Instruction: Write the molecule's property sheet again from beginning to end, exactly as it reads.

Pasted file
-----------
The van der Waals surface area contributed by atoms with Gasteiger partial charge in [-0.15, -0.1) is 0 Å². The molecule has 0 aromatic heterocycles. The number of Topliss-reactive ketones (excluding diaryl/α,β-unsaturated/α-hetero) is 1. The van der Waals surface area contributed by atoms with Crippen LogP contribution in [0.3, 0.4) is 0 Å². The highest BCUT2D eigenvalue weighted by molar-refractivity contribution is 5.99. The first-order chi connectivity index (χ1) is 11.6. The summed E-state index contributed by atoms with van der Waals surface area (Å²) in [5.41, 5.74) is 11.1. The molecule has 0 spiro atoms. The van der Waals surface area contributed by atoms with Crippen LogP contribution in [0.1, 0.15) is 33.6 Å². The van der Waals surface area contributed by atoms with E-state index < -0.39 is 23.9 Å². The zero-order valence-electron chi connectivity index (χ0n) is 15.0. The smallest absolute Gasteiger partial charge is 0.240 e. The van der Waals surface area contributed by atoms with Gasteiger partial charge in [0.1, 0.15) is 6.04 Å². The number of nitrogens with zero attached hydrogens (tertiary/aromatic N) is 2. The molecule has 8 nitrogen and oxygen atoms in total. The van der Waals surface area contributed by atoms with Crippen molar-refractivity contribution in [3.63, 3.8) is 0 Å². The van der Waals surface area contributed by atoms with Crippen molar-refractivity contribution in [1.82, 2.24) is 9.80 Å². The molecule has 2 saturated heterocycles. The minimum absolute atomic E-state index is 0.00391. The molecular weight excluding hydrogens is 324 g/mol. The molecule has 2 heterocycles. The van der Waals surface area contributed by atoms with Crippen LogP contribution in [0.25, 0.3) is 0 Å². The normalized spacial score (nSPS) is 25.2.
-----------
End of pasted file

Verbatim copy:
The van der Waals surface area contributed by atoms with Gasteiger partial charge in [-0.15, -0.1) is 0 Å². The molecule has 0 aromatic heterocycles. The number of Topliss-reactive ketones (excluding diaryl/α,β-unsaturated/α-hetero) is 1. The van der Waals surface area contributed by atoms with Crippen LogP contribution in [0.3, 0.4) is 0 Å². The highest BCUT2D eigenvalue weighted by molar-refractivity contribution is 5.99. The first-order chi connectivity index (χ1) is 11.6. The summed E-state index contributed by atoms with van der Waals surface area (Å²) in [5.41, 5.74) is 11.1. The molecule has 0 spiro atoms. The van der Waals surface area contributed by atoms with Crippen LogP contribution in [0.1, 0.15) is 33.6 Å². The van der Waals surface area contributed by atoms with E-state index < -0.39 is 23.9 Å². The zero-order valence-electron chi connectivity index (χ0n) is 15.0. The smallest absolute Gasteiger partial charge is 0.240 e. The van der Waals surface area contributed by atoms with Gasteiger partial charge in [0.1, 0.15) is 6.04 Å². The number of nitrogens with zero attached hydrogens (tertiary/aromatic N) is 2. The molecule has 8 nitrogen and oxygen atoms in total. The van der Waals surface area contributed by atoms with Crippen molar-refractivity contribution in [3.63, 3.8) is 0 Å². The van der Waals surface area contributed by atoms with Crippen molar-refractivity contribution in [1.82, 2.24) is 9.80 Å². The molecule has 2 saturated heterocycles. The minimum absolute atomic E-state index is 0.00391. The molecular weight excluding hydrogens is 324 g/mol. The molecule has 2 heterocycles. The van der Waals surface area contributed by atoms with Crippen LogP contribution in [0.25, 0.3) is 0 Å². The normalized spacial score (nSPS) is 25.2.